The Role of Constitutional Rights in Parental Decision-Making Disputes, 1121 COBJ, Vol. 50, No. 10 Pg. 18

PositionVol. 50, 10 [Page 18]

50 Colo.Law. 18

The Role of Constitutional Rights in Parental Decision-Making Disputes

No. Vol. 50, No. 10 [Page 18]

Colorado Lawyer

November, 2021



This article discusses In re Marriage of Crouch, which incorporated the constitutional rights of parents into the statutory framework for modifying parental authority for decision-making.

As of May 2021, Colorado was one of 12 states to permit medical, religious, and personal exemptions for vaccine requirements for all vaccines and all school-aged children.[1] During the 2019-20 school year, at least 33,867 Colorado children were exempted from at least one of the otherwise required vaccines.2 Currently, COVID-19 vaccines are being tested and approved for use in children under the age of 12, yet part of the population in Colorado remains COVID vaccine-hesitant.3

Given this background, it is likely that conflicts between parents with shared medical decision-making authority may soon arise with greater frequency. Under the recent Colorado Court of Appeals decision In re Marriage of Crouch, when parents disagree on whether (or on what schedule) to vaccinate a child, courts must balance the child's best interests and the parents' constitutional rights, particularly when a parent objects to vaccination on religious grounds. Further, Crouch's, analysis of constitutional rights implicates modifications of parental decision-making generally.

This article explores how Crouch incorporated the constitutional rights of parents into the statutory framework for modifying decision-making and offers practitioners suggestions for handling future disputes between joint decision-makers.

Statutory Framework for Modifying Decision-Making

CRS § 14-10-131 governs the modification of parental decision-making authority. Under CRS § 14-10-131(2), a court "shall not modify a custody decree... allocating decision-making responsibility unless it finds, [based upon] facts that have arisen since the prior decree... that a change has occurred in the circumstances of the child or the child's custodian ... and that the modification is necessary to serve the best interests of the child."

In making its decision, the court is required to maintain the prior allocation of decision-making authority except in the enumerated circumstances set forth in CRS § 14-10-131(2) (a) to (c). Most of these circumstances—for example, modifications of decision-making based upon agreement, a change in parenting time, or where one parent repeatedly consents to the sole decisions of the other[4] —are rarely litigated and are not particularly useful when parents are unable to agree on a decision that must be made jointly.

In general, the standard for modification articulated in CRS § 14-10-131(2)(c) is most commonly used for modifying decision-making where joint decision-makers cannot agree on one ormore issues. To modify decision-making under this subsection, the moving party must demonstrate that the current allocation of decision-making "would endanger the child's physical health or significantly impairs the child's emotional development" (prong 1) and that the harm likely to be caused by the modification "is outweighed by the advantage of the change to a child" (prong 2).5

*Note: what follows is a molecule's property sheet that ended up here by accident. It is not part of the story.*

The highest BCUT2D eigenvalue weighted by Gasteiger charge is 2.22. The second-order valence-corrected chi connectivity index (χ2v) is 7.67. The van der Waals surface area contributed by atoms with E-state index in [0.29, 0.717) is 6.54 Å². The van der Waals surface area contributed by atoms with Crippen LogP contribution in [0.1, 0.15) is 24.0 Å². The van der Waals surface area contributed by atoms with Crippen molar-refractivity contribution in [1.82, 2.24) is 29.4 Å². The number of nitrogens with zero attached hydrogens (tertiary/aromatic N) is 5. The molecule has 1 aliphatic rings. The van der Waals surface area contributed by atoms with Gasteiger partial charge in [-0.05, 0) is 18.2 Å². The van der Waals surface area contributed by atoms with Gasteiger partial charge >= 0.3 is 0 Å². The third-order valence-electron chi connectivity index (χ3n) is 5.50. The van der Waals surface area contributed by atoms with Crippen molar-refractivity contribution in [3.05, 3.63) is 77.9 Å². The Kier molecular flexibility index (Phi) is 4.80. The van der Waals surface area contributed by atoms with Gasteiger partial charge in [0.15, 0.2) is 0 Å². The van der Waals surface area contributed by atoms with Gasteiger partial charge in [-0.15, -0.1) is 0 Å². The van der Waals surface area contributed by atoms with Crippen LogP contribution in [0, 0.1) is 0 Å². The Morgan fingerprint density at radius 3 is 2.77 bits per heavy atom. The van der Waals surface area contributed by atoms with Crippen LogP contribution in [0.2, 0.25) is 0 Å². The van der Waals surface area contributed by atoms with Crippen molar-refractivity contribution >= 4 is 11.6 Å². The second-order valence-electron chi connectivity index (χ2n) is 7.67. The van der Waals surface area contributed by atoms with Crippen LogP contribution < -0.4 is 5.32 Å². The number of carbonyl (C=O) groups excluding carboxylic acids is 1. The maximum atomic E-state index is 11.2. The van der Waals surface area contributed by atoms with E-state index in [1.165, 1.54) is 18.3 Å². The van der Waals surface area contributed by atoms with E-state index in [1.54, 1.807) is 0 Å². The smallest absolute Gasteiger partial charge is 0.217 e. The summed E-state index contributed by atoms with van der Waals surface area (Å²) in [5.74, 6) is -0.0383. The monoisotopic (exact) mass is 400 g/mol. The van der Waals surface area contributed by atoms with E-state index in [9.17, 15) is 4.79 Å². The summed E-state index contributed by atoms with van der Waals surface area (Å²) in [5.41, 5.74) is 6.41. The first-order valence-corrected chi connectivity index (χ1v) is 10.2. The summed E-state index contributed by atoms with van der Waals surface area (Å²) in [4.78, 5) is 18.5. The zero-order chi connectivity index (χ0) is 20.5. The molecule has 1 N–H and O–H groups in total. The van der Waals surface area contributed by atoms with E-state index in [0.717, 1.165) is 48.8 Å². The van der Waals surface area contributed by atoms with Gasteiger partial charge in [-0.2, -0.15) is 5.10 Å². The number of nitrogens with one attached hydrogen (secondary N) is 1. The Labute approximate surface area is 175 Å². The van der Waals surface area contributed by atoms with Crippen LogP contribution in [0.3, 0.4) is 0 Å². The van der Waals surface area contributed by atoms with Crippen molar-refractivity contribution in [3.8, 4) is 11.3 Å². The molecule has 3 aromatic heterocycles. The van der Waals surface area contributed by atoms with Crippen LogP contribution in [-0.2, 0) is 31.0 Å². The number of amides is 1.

The Crouch Construction

Announced in January 2021, Crouch is Colorado's first published Court of Appeals decision regarding a modification of decision-making triggered by vaccine-related disputes.6 In Crouch, the parents entered into a parenting plan providing for shared medical decision-making authority, including a provision stating that "[a]bsent joint mutual agreement or court order, the children will not be vaccinated."7 Approximately one year after the parties' divorce, father changed his stance and wanted the children to be vaccinated.8 Mother opposed vaccination on religious grounds and due to concerns related to vaccine side effects.9 Father moved to modify decision-making pursuant to CRS§ 14-10-131(2)(c), requesting sole medical decision-making authority.10

Following a hearing, the trial court found that failure to vaccinate endangered the children's physical health,[11] but it also stated that because vaccination would "interfere with mother's 'right to exercise religion freely,'" father had an additional burden to "prove substantial harm to the children" if they were not vaccinated.12 Because father had not met this additional burden, the trial court denied father's motion to modify.13

On appeal, neither party challenged the trial court's factual findings related to endangerment14 Rather, the Court of Appeals considered only (1) the legal standard applicable to father's motion, and (2) how to balance the parents' constitutional concerns and the children's best interests within the CRS § 14-10-131(2)(c) framework.15

The Court first analyzed whether the trial court was required to apply a heightened legal standard in determining whether to modify decision-making, given mother's religious objection to vaccination. The Court held that an allocation...

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